The President apparently had fixed a date in February 2014 for the National Conference to start. I don’t know if anybody in government had read the 4000-page report submitted by Senator Okurounmu. But, even somebody reading 40 pages a day will need 100 days to complete the job. So, it is quite possible nobody read it. The date was fixed even before the complexity of the problem was fully understood. As those following this series from the beginning would by now have realized, defining and locating ethnic groups in Nigeria would not be easy. More difficult still would be selection of the representatives of the various ethnic nationalities. Let us hope the Federal government is not being too hasty by choosing February 2014 as start off date. On this one, I want, and pray, for Jonathan to succeed.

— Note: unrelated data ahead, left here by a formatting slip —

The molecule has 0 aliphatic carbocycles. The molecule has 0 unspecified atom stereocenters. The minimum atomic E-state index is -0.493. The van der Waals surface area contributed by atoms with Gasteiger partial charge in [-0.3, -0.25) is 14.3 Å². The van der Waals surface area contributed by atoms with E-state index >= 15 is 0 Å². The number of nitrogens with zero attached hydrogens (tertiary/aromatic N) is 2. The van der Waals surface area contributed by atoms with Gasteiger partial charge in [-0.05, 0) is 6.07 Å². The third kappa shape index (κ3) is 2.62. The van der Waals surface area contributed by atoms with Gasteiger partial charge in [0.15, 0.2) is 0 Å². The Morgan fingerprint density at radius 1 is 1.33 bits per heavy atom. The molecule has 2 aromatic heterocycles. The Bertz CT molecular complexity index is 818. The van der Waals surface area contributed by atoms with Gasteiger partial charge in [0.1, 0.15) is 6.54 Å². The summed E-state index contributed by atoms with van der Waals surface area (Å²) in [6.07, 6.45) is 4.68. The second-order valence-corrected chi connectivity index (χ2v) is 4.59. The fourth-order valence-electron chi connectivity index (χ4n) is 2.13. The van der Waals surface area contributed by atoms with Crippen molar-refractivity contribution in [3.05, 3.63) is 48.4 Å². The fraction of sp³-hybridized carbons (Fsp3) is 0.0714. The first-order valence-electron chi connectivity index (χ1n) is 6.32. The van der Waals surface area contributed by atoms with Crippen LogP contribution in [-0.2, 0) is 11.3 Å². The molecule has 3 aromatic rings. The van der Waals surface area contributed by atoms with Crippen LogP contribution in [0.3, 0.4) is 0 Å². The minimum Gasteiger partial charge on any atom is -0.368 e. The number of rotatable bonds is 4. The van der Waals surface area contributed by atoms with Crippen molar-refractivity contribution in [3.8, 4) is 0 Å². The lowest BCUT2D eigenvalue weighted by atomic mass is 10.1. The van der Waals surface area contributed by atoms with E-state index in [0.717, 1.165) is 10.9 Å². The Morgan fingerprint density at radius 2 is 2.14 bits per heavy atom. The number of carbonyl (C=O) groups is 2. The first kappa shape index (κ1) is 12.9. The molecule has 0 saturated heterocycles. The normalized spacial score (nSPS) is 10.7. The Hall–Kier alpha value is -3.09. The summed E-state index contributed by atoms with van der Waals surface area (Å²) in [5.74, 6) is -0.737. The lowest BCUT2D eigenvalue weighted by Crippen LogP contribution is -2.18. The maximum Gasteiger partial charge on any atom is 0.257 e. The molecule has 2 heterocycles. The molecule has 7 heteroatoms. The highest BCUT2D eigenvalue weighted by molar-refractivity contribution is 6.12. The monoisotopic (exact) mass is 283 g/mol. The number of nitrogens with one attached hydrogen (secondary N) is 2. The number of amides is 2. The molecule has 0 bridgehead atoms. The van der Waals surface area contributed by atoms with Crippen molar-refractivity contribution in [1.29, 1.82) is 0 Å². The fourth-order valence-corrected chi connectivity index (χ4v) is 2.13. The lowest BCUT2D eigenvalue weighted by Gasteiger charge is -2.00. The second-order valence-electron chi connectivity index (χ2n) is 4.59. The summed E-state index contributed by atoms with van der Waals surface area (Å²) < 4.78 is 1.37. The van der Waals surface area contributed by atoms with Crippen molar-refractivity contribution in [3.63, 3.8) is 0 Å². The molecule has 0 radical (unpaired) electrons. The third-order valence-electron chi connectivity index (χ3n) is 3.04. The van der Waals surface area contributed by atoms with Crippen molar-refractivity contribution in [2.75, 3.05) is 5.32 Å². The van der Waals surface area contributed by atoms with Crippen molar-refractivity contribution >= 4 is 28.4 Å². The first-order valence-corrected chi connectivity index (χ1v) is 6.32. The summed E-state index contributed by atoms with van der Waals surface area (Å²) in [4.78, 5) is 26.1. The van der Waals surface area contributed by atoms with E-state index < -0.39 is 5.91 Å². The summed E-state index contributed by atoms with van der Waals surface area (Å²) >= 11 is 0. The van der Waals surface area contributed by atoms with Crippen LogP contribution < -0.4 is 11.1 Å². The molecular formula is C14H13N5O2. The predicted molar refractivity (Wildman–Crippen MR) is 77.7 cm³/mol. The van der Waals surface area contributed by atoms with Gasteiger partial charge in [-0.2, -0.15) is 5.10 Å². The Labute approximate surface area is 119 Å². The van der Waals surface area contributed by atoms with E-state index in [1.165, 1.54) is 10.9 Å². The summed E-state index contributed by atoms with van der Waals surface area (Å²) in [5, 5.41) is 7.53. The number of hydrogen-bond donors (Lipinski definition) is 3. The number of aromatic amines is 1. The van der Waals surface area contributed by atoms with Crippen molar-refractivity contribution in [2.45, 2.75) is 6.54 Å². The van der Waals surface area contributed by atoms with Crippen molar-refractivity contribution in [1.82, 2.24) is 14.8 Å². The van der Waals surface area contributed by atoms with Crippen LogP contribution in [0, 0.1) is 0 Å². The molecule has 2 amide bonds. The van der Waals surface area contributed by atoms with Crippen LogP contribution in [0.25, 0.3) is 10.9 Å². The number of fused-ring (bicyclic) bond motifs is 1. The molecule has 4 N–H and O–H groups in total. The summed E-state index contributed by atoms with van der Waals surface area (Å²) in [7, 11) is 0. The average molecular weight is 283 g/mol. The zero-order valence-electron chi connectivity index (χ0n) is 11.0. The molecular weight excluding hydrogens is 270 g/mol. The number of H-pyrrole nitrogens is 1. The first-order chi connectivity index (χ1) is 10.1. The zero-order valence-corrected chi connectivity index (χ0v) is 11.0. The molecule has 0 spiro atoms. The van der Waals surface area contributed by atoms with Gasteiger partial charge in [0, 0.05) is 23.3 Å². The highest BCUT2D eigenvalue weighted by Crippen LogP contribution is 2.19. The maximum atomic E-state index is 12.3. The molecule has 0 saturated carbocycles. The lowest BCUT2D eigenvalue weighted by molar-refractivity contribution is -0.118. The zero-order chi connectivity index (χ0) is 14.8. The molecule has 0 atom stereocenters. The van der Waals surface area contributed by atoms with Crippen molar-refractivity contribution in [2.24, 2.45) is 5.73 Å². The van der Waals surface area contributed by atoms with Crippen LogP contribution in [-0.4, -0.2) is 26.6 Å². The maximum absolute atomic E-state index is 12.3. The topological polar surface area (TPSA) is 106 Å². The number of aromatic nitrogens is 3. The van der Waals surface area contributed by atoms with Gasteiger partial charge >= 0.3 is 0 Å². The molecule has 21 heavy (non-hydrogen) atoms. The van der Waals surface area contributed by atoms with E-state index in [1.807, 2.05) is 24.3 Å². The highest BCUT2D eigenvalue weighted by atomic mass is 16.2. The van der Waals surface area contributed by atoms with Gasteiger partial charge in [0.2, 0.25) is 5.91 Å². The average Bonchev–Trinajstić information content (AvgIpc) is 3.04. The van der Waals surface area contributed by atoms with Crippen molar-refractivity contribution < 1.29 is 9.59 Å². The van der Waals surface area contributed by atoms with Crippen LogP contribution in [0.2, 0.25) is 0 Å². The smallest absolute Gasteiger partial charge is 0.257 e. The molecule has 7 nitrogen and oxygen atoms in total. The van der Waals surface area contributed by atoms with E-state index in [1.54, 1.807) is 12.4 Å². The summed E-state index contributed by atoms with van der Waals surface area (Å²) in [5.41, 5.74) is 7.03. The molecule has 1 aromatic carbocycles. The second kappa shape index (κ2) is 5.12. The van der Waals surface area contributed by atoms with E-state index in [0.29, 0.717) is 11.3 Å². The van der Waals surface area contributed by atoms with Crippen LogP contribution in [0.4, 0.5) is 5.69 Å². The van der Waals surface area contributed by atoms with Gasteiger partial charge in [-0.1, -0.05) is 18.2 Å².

Last week we saw how several ethnic groups in the South South, SS, might constitute an impediment to the success of the conference. But, just as I thought we were through with ethnic groups from the zone, I received more as shown above. I have a feeling that the last might not have been heard from that zone.